“iCarly” Child Star Jennette McCurdy Said She Was “Terrified Of Being Looked At As A Sexual Being” On Set

“Nickelodeon is offering me three hundred thousand dollars in hush money to not talk publicly about my experience on the show?" the actor writes in her new memoir.

On Tuesday, after months of anticipation, Jennette McCurdy’s personal memoir, titled I'm Glad My Mom Died, was released.

The book details the iCarly alum’s troubled childhood and adolescence, and the complicated relationship she had with her mom, Debra McCurdy, who died in 2013.

Opening up about the abuse she endured from her mom, Jennette writes that Debra started bleaching her hair and whitening her teeth when she was just 10 years old. By 11, Jennette claims, Debra had taught her how to restrict calories, which resulted in a yearslong struggle with multiple eating disorders.

And Debra, who Jennette says gave her breast and vaginal exams in the shower throughout her teenage years, also forced the star to pursue a career in acting from a young age. So much so, in fact, that when Jennette — unhappily — landed her huge role on Nickelodeon’s iCarly at the age of 15, Debra was thrilled.

Jennette starred as Sam Puckett on the popular teen sitcom from 2007 to 2012, alongside Miranda Cosgrove, who played titular character Carly Shay, and Nathan Kress, who portrayed Freddie Benson.

And while the fan-favorite Sam Puckett was a humorous and witty character, Jennette’s experiences during her years on iCarly were actually incredibly uncomfortable, she now says.

In her memoir, Jennette recounts her experiences with an unnamed figure she calls “The Creator,” whom many have assumed is Dan Schneider, producer of iCarly and several other popular Nickelodeon shows, like Victorious and Sam & Cat.

In 2021, the New York Times uncovered allegations that Schneider — who cut ties with Nickelodeon in 2018 — had been verbally abusive prior to his departure, though found no evidence of sexual misconduct. Jennette claims that her former boss, whom she doesn’t name, got in trouble with the network for “accusations of his emotional abuse.”

Giving more details about her experiences with “The Creator,” Jennette claims he supplied her with alcohol in a bid to help her feel more comfortable, despite the fact that she was under the legal drinking age in the US at the time.

Jennette recalls “The Creator” encouraging her to take a sip of his drink while no one was looking in order to give her “a little edge.” “Come on, take a sip,” she recounts him saying, to which she replied: “No thanks.”

“Come on,” he allegedly insisted again, to which Jennette responded: “I’ve never had alcohol before. And I’m only eighteen. Couldn’t I get in trouble?”

“‘No one’s looking, Jennette. You’re fine,’” she recalls him telling her. “‘The Victorious kids get drunk together all the time. The iCarly kids are so wholesome. We need to give you guys a little edge.’”

Victorious starred the likes of Victoria Justice, Ariana Grande, Elizabeth Gillies, and more. When the show began shooting, the actors were just 17, 16, and 16, respectively.

Jennette goes on to detail that she felt she was being sexualized on iCarly, saying she was photographed in a bikini during a wardrobe fitting.

The actor also notes that she felt uncomfortable with her body and grew “terrified of being looked at as a sexual being.”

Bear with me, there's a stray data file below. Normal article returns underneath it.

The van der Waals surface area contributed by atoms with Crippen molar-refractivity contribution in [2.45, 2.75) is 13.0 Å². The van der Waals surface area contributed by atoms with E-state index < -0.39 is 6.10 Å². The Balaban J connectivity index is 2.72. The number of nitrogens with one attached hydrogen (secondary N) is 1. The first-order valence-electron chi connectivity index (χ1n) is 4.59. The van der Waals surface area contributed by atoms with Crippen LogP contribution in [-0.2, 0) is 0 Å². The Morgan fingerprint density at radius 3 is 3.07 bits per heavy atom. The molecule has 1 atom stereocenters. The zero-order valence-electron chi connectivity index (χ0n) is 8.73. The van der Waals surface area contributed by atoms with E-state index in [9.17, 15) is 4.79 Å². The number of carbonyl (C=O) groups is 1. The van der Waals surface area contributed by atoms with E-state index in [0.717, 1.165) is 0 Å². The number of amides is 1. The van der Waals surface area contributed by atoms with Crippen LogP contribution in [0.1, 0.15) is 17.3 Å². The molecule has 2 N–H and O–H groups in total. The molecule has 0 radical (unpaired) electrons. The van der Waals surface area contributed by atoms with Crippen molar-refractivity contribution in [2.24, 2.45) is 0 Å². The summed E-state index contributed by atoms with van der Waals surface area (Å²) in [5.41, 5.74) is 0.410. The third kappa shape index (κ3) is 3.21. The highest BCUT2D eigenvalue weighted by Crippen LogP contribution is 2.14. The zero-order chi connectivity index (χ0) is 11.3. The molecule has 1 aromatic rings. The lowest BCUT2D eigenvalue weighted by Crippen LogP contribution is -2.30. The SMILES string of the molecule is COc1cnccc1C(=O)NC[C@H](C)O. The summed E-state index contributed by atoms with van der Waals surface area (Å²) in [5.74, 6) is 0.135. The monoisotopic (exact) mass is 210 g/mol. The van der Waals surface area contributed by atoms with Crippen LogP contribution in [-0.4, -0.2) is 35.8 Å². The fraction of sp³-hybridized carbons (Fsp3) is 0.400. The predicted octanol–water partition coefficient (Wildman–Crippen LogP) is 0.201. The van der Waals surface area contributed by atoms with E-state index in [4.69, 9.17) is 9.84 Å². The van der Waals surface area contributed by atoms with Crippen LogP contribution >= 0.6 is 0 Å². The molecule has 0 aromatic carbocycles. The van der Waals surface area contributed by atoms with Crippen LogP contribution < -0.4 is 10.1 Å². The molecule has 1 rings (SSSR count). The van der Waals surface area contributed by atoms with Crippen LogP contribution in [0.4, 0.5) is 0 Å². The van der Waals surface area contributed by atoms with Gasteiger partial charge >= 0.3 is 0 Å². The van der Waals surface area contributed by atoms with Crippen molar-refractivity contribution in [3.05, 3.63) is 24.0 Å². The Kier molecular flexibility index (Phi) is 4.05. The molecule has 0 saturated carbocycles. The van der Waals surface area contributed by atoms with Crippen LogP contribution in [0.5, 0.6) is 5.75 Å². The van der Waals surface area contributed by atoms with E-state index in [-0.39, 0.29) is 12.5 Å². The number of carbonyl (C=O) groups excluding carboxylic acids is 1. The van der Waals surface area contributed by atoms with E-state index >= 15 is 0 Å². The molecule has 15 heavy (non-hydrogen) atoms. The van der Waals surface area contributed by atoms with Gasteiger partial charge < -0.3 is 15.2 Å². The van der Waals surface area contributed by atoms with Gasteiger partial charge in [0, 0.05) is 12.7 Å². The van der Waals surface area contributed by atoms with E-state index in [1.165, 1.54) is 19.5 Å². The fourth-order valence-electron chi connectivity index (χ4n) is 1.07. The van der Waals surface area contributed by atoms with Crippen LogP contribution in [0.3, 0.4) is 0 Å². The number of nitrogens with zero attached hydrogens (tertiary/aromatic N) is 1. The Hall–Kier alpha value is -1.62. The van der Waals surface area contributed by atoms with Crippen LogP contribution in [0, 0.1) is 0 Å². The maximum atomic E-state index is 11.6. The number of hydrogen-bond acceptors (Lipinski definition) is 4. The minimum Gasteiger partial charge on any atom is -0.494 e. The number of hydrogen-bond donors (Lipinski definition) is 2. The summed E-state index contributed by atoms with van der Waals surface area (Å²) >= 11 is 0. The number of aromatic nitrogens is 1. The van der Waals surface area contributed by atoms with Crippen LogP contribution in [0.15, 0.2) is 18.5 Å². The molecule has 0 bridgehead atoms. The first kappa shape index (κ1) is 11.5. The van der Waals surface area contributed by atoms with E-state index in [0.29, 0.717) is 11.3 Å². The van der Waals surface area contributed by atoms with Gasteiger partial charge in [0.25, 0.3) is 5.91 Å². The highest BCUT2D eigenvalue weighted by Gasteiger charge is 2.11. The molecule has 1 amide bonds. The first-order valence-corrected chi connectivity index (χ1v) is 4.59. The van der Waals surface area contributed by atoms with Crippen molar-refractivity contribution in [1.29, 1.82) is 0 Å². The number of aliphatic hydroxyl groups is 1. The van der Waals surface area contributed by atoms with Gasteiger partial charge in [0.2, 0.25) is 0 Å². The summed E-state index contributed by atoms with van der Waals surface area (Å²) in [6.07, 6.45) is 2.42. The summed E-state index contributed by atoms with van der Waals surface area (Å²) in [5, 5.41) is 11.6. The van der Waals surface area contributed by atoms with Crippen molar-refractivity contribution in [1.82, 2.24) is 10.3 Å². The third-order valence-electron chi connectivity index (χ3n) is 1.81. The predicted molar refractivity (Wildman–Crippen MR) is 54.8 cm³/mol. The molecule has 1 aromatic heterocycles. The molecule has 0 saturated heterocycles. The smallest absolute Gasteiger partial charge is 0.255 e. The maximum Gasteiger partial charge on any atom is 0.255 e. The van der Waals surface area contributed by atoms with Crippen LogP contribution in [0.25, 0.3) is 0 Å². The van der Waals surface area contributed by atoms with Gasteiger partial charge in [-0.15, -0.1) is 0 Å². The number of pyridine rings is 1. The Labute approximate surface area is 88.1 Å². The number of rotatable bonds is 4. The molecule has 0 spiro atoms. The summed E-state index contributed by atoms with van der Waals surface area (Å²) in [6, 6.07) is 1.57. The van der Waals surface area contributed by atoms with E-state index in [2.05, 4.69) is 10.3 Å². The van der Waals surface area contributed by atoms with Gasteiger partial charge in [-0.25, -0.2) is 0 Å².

Moreover, Jennette recalls feeling uneasy when “The Creator” once gave her a shoulder massage without asking her. She writes: “He pats my shoulders and then the pat turns into a massage,” adding that he told her: “Oof, you’re so tense!”

She continues: “My shoulders do have a lot of knots in them, but I don’t want The Creator to be the one rubbing them out. I want to say something, to tell him to stop, but I’m so scared of offending him.”

What’s more, the actor recounts having her first kiss, which was with costar Nathan Kress, on camera for an episode of iCarly. While Jennette makes it clear that Nathan treated her kindly, she explains that she felt super uncomfortable throughout.

“My body is stiff. Unflinching. My body is rejecting my mind,” she writes. “My mind is saying who cares that this is your first kiss, that your first kiss is on-camera. Get it over with. Do what you're told.”

“My body is saying no, I don't want this,” she details. “I don't want my first kiss to be like this. I want my first kiss to be a real first kiss, not a kiss for a TV show.” Per E! News, Jennette also recalls “The Creator,” who was directing the episode, demanding “more head movement” from her in spite of her discomfort.

After recounting her uncomfortable experiences, Jennette — who went on to star in Sam & Cat for a year after iCarly ended before leaving Nickelodeon for good — claims the network attempted to keep her from speaking publicly about her experiences by offering her $300,000, which she declined.

“What the fuck?” she writes. “Nickelodeon is offering me three hundred thousand dollars in hush money to not talk publicly about my experience on the show? My personal experience of The Creator’s abuse? Shouldn’t they have some sort of moral compass?” A spokesperson from Nickelodeon did not immediately respond to BuzzFeed News’ request for comment on these claims. But in an interview with the New York Times, he said, "I wouldn’t have the long-term friendships and continued loyalty from so many reputable people if I’d mistreated my actors of any age, especially minors."

Jennette’s memoir, I’m Glad My Mom Died, is available to preorder now.

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